The Zephyr Developer Summit, hosted under the first-ever Embedded Open Source Summit in Prague, Czech Republic, on June 27-30 included presentations, BoFs, and training designed for real time problem solving and deep discussions. More than 1,300 people registered for the EOSS conference – representing 375 organizations across 56 countries around the globe. Zephyr had 75+ technical sessions (in-person and on-demand) for 3 tracks focused on users of Zephyr, developers contributing upstream, and maintainer-specific topics.
All of the videos from the Zephyr Developer Summit can be found on the Zephyr Youtube Channel. Each week, we’ll highlight a few videos in a blog for easy access. Today, we’re featuring a few sessions focused on developer tools for debugging including, “Overview of Logging,” “Tokenized Logging with Pigweed,” “Adding Coredumps to Your Debugging Toolkit,” and “Using Customerized QEMU Co-simulation for Development and Test of Zephyr Applications.”
Overview of Logging – Aastha Grover, Software Engineer at Intel Corporation
The logging subsystem has various capabilities that we can use to our advantage in integrating embedded software into the underlying hardware. Loggers can process both messages issued by developers and trace date, both of which can be used for analysis and debugging. This presentation gives an overview of the logging subsystem in general and talks about different logging formats (MIPI SyS-t, dictionary, text, etc.), their usage, and how they provide better ways to debug and log. It will also show users how to enable/disable logging and switch formats at runtime.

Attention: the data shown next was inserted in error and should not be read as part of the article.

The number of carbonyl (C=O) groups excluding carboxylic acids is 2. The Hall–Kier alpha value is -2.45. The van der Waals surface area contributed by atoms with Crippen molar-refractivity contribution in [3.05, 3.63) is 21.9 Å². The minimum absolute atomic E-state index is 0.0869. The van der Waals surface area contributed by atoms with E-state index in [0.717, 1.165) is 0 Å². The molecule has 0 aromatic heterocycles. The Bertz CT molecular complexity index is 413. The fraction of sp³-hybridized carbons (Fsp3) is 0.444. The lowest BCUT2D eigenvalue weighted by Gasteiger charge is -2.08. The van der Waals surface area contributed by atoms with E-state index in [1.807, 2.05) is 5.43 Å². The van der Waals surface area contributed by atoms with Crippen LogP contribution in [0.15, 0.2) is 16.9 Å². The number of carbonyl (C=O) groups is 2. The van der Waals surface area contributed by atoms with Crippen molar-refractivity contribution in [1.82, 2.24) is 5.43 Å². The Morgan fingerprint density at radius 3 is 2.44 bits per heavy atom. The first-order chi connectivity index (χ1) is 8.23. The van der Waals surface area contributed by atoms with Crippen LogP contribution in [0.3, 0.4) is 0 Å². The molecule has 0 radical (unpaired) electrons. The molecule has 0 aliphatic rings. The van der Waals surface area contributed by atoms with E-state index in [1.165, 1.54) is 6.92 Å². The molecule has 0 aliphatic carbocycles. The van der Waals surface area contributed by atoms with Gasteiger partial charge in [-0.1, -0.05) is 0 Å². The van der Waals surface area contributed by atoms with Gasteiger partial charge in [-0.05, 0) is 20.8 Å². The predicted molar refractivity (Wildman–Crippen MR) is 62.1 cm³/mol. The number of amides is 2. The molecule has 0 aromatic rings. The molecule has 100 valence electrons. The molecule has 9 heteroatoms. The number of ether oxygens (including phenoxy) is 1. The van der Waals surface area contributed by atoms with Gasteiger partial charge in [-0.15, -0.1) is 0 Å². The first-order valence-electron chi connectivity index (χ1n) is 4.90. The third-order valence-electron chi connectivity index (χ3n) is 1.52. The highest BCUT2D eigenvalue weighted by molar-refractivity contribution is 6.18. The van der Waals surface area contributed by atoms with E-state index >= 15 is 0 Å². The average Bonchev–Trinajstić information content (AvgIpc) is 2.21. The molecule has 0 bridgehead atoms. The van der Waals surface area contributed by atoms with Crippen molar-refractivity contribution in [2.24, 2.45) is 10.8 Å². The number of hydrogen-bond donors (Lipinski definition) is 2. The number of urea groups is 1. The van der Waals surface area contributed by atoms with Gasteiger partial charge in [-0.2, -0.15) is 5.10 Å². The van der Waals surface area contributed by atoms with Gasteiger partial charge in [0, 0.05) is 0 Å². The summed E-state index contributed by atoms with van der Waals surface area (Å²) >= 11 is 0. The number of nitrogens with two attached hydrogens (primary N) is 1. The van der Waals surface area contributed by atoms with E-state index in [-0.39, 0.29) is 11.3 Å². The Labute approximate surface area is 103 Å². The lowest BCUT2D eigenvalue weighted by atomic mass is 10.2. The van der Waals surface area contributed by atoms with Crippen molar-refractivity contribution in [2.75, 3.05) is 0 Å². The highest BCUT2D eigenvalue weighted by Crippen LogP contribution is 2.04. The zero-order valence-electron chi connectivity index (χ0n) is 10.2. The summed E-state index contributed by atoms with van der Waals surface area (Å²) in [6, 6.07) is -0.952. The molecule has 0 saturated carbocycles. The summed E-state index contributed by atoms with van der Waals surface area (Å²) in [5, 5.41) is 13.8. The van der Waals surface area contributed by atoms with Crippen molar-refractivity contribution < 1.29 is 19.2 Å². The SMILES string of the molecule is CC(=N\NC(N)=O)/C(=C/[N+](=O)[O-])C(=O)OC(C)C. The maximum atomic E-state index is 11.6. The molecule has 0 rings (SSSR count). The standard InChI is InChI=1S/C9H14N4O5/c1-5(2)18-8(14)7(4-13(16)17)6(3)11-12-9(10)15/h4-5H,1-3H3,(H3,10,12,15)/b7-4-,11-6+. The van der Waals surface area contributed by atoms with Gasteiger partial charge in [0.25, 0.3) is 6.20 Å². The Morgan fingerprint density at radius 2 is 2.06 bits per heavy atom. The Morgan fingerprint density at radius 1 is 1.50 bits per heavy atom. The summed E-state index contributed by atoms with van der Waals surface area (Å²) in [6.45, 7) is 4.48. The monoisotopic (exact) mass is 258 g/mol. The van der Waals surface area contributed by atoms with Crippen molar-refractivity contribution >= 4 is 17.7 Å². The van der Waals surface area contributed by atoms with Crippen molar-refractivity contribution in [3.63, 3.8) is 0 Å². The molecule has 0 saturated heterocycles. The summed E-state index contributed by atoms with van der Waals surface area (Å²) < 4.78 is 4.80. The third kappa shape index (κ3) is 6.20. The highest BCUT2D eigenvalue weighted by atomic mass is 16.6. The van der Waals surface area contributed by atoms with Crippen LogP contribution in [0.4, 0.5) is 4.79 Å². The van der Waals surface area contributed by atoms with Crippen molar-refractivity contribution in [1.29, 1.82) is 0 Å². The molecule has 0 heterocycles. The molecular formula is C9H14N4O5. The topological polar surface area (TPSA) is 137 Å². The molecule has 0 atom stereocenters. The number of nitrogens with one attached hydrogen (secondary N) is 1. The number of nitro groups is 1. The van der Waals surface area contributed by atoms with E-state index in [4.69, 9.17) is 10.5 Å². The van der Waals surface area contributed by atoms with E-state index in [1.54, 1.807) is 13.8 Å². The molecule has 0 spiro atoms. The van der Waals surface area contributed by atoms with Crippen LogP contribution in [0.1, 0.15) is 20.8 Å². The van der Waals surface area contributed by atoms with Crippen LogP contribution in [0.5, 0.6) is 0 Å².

Tokenized Logging with Pigweed – Al Semjonovs, Software Engineer at Google
For space saving, Zephyr’s logging subsystem can be enabled to provide a dictionary based logging system. This creates a JSON database file in the build directory which contains information to correctly parse log data. This database file only works with the build it’s generated with. Other builds cannot use the same database file as strings are mapped to their address. At Google, we’re opting to use Pigweeds (PW) tokenizer logging module. Instead of mapping strings to addresses, PW tokenizer maps strings to a hash. When log format strings stay the same between builds, the hash stays the same. Any new strings are appended to the hash database. Addresses are almost entirely unpredictable between builds. This reduces friction for developers in viewing logs when making changes while also reducing image size. We’re working on making pigweed as an additional Zephyr module which can be linked in with KConfig options. The hash database will be updated and stored as an artifact of each build.
Adding Coredumps to Your Debugging Toolkit – Eric Johnson,Firmware Solutions Engineer at Memfault